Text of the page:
It's not Boston or New York, and it probably never will be, but the second District of Columbia Marathon will outdraw the first, and race organizers say they are pleased that the marathon is developing into a hometown "people's race."
As of yesterday afternoon, 875 runners, including 69 women, had registered for Sunday's race, a modest increase over the 837 who signed up for the first D.C. Marathon. Even though the growth has not been spectacular, the city's Department of Recreation is not discouraged.
"We're trying to run a race for the people in this city," said race director James Purce. "We want to build it the right way. We'd like to have about 5,000 runners by Year 5."
Purce said that when no-shows are accounted for, probably no more than 800 runners will cross the starting line on Madison Drive on the Mall in front of the Museum of Natural History. Last year, 716 started the race, and slightly more than 500 finished on a hot, hazy and humid Palm Sunday morning that was less than ideal for long distance running.
This year's race begins at 8 a.m. and runners will traverse a 26-mile 385-yard course through neighborhoods in all eight wards of Washington before reaching the finish line on the Mall.
"D.C. wants this to be a significant hometown event," said Phil Stewart, president of the D.C. Road Runners Club and managing editor of Running Times magazine. "Most of these citywide marathons seems to be a type of citywide extravaganza or celebration."
As a primarily local race, Stewart said, the D.C. Marathon is similar to marathons organized within the last dozen years in Philadelphia, Baltimore, Atlanta, Chicago, Minneapolis-St. Paul, New Orleans, Detroit, Kansas City, Richmond, San Francisco and Lincoln, Neb.
Stewart says it's doubtful that the D.C. Marathon will ever achieve the national status of the New York and Boston marathons. But with each successive year, the field will probably increase, he said.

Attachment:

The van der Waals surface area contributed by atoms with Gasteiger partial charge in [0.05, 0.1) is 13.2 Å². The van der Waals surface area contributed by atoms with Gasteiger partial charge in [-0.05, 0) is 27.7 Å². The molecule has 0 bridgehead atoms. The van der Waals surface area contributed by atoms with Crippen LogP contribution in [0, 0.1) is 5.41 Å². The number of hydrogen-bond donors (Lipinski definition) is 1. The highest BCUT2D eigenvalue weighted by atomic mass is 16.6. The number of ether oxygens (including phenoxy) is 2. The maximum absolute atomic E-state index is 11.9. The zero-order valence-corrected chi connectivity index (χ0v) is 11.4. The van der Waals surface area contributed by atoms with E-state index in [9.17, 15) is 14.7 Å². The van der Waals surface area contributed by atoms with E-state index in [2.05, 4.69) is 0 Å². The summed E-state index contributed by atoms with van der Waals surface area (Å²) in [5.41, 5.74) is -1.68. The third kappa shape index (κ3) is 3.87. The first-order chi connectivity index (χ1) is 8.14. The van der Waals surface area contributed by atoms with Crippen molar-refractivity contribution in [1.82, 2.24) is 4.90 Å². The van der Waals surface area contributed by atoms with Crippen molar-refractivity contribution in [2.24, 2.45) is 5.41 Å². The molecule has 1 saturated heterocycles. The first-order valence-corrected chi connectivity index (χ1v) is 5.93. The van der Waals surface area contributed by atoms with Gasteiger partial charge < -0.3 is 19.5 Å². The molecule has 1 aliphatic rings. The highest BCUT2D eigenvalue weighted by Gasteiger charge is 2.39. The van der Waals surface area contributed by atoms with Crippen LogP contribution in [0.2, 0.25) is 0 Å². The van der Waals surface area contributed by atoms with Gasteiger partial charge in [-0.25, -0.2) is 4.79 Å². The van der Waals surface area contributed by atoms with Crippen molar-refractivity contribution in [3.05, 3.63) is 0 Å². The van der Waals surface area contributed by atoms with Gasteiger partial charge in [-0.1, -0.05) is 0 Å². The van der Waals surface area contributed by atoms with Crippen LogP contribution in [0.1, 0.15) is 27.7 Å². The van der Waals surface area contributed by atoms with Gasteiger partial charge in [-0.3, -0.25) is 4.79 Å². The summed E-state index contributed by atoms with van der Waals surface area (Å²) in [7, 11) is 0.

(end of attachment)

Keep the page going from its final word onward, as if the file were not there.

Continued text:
"I could see the marathon doubling or tripling in size in the next year," Stewart said.
"Not everyone has the potential that New York City has to bring in the top athletes in the world, and if everybody tried to do what New York does, the whole thing would just become diluted," Stewart said.
In New York last fall, almost 15,000 runners entered, and Alberto Salazar of Eugene, Ore., set a world record of 2:08.13. The Marine Marathon in Washington last fall drew more than 9,000 runners.
Jeff Darman, past president of the Road Runners Club of America and a local sports public relations consultant, said the D.C. Marathon will probably never become a major event on the running calendar.
"It's hard for a race to just happen into stardom," said Darman. "If you want to go big time nationally, you have to earn your stripes. This seems to be a pretty low-key effort. They're doing a lot of promoting, but I don't get the feeling of intense excitement."
William H. Rumsay, director of the Department of Recreation, said this year's race was moved back three weeks on the calender, partly to avoid conflict with religious observances on Palm Sunday and Easter (April 4 and 11) and partly to avoid conflict with other races.
The Boston Marathon is scheduled for April 19 and the Cherry Blossom Race in Washington will be held April 4. Approximately 5,000 runners will compete in the 10-mile Cherry Blossom around the Tidal Basin and East Potomac Park, and another 5,000 were turned away.
Rumsay said the department will probably stay with the early spring date for the marathon.
Among the leading runners expected to compete Sunday is Will Albers, 26, a track coach at Fairfax County's Robinson High School, who won last year in 2:27.58.
"I've run nine or 10 marathons, but this is one of the more interesting I've run," said Albers. "Even though the first half is hilly, it is conducive to a very exciting, tactical race."
The first part of the race goes through Georgetown, Cleveland Park and Adams Morgan before crossing into Northeast Washington, passing Catholic University and Brookland, crossing the Anacostia River on the Benning Road Bridge and coming back on the 11th Street Bridge.